Last week at an indoor playground, kids pushed, hit and spit at my son, B. Each time something happened, B came over to me and said “Someone _____ me.” D and I believe in self-advocacy, so I responded each time by saying, “You can tell him, ‘Don’t ____ me,’ and then walk away.” And he plunged back into the fray until the next incident.
But when we got in the car and D joined us, B told him about what had happened. “They didn’t do that to me!” J chimed in.
I realized what would have been patently obvious to any black parent, but had been obscured from me by my privilege: those incidents likely had a racial component. The transracial parenting training kicked in. Researchers say that minority kids with white parents often internalize racism more than their peers with minority parents–if their white parents don’t help them name their experiences.
So I gulped. And I knew it was up to me and D.
I glanced in the rearview mirror at my beautiful boy and asked the question. “B, do you think they did that because you’re black?”
B nodded, said “Yeah,” and hid his face.
We talked. Or rather D and B talked; I was driving. Since then, we’ve been having a lot more conversations about race: some scary and heartbreaking, some uncomfortable, some pretty normal (for us).
But we’ve been helped by this book. One of the tensions our kids see is the difference between the colors (the actual colors) of skin–and the symbolic names attached to those colors, not to mention the meaning of those symbols in the public square.
The Colors of Us by Karen Katz addresses that tension by framing skin color in terms of an artist trying to mix paints. It’s a little corny, I’ll admit. But it works because we meet all of Lena’s friends–each one a different shade of brown, including the “white kids,” who are “peachy tan.” The four of us try matching our skin to the different browns in the book and when we find one that matches we say, “Like me!”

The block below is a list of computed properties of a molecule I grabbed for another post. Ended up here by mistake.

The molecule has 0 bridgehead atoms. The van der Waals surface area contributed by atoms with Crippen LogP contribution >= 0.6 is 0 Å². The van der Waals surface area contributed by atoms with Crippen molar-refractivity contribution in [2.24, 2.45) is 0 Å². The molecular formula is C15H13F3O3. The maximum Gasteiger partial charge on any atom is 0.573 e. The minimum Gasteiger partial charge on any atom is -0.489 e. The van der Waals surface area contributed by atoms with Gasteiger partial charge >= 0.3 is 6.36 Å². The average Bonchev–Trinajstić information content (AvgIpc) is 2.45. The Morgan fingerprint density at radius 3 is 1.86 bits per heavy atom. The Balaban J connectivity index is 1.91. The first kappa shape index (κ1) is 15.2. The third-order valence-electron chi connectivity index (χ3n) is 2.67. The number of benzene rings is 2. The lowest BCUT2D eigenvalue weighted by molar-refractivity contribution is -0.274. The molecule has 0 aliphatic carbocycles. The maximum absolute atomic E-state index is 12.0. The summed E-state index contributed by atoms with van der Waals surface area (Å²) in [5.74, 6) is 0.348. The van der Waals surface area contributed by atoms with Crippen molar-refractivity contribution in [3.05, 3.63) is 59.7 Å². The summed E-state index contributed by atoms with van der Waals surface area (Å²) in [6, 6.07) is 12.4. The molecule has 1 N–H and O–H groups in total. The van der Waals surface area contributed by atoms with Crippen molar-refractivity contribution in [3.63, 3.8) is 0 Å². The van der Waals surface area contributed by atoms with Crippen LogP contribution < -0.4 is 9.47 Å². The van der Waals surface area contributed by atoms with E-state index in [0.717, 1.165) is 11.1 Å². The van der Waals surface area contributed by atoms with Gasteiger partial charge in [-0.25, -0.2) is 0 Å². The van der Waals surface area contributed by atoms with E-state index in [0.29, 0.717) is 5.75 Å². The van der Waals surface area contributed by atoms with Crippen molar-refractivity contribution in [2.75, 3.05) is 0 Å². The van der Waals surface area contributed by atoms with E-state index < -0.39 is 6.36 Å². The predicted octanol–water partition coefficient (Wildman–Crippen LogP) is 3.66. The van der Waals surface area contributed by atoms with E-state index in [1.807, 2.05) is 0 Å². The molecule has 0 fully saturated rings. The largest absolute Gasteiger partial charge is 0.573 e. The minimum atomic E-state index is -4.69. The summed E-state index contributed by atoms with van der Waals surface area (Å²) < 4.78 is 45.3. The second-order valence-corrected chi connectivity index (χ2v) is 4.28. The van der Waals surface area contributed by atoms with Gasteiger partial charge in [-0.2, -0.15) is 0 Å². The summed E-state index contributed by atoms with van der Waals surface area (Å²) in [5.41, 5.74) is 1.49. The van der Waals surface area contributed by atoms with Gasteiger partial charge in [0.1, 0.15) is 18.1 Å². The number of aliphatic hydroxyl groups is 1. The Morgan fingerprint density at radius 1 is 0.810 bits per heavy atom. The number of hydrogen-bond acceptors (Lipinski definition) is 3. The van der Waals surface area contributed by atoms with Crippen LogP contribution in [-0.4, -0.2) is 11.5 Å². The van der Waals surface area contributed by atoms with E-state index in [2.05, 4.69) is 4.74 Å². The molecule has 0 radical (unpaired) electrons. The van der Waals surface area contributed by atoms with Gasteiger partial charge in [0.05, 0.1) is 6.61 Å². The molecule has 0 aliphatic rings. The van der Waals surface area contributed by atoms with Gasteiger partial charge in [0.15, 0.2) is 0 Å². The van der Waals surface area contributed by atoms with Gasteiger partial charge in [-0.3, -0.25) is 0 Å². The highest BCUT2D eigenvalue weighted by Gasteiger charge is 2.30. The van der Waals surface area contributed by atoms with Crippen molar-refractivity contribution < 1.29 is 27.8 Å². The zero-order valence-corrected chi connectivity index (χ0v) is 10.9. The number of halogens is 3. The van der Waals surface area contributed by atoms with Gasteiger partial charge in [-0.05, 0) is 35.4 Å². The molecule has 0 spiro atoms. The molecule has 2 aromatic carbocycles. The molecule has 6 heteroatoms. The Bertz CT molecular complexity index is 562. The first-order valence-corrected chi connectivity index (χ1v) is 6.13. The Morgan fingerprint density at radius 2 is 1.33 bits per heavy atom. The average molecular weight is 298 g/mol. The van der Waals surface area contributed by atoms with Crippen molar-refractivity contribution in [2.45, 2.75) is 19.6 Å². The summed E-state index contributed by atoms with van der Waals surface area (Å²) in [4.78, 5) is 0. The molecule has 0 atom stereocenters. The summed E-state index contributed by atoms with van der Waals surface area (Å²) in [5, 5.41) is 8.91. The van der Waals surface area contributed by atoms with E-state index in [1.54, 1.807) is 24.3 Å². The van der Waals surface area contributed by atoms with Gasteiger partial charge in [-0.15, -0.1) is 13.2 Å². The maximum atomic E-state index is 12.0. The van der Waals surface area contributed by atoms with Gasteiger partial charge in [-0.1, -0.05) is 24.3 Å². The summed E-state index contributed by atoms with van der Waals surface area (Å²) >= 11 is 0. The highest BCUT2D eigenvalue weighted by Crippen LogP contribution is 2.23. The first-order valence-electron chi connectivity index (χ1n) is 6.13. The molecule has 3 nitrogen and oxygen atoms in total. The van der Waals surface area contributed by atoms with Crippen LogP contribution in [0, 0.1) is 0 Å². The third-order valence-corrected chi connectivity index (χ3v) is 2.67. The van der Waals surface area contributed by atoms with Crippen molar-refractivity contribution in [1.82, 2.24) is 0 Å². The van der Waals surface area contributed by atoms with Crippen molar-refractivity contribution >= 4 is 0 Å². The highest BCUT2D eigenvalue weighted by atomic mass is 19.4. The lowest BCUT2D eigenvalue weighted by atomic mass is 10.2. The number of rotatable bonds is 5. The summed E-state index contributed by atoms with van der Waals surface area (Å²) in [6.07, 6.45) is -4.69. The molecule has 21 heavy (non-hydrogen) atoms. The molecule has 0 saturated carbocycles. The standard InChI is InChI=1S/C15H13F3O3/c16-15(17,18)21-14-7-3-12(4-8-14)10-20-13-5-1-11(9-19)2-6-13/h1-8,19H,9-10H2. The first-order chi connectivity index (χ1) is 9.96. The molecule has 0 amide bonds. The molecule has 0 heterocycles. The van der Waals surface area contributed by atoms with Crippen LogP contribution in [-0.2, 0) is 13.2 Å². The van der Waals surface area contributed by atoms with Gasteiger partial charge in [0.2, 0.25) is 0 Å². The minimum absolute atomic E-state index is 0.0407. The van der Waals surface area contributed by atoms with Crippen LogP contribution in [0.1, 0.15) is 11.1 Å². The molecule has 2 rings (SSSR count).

Our conversations about what it means to be “black” or “brown” are not all so lovely, especially after our most recent experience. We work hard to be honest with our kids about what their racial identity will mean outside of our family. But our boys are asking for this book twice a day since we checked it out from the library, and we are more than happy to oblige.
PS) Adoptive Families magazine has a wonderful column on transracial adoption issues for those interested. A sample here and here.
PS) Also here is a list of other children’s books for multi-ethnic families
Ali, I loved this book! The kids and I read it tons. I’m thankful you’ve found something that feels helpful. Can I just say again…great job parenting through a tough situation.
Ali, I’m so thankful you found a resource that feels helpful. We loved this book. The kids and I read it often. And once again, I stand in awe of you and David and your ability to intuitively parent through a tough situation.
It’s funny – I was just telling my dad the other day how grateful I was to have parents who will walk with me through the hard stuff, even when it is shameful and heartbreaking. Thanks for being that kind of parent. You’re boys are truly blessed.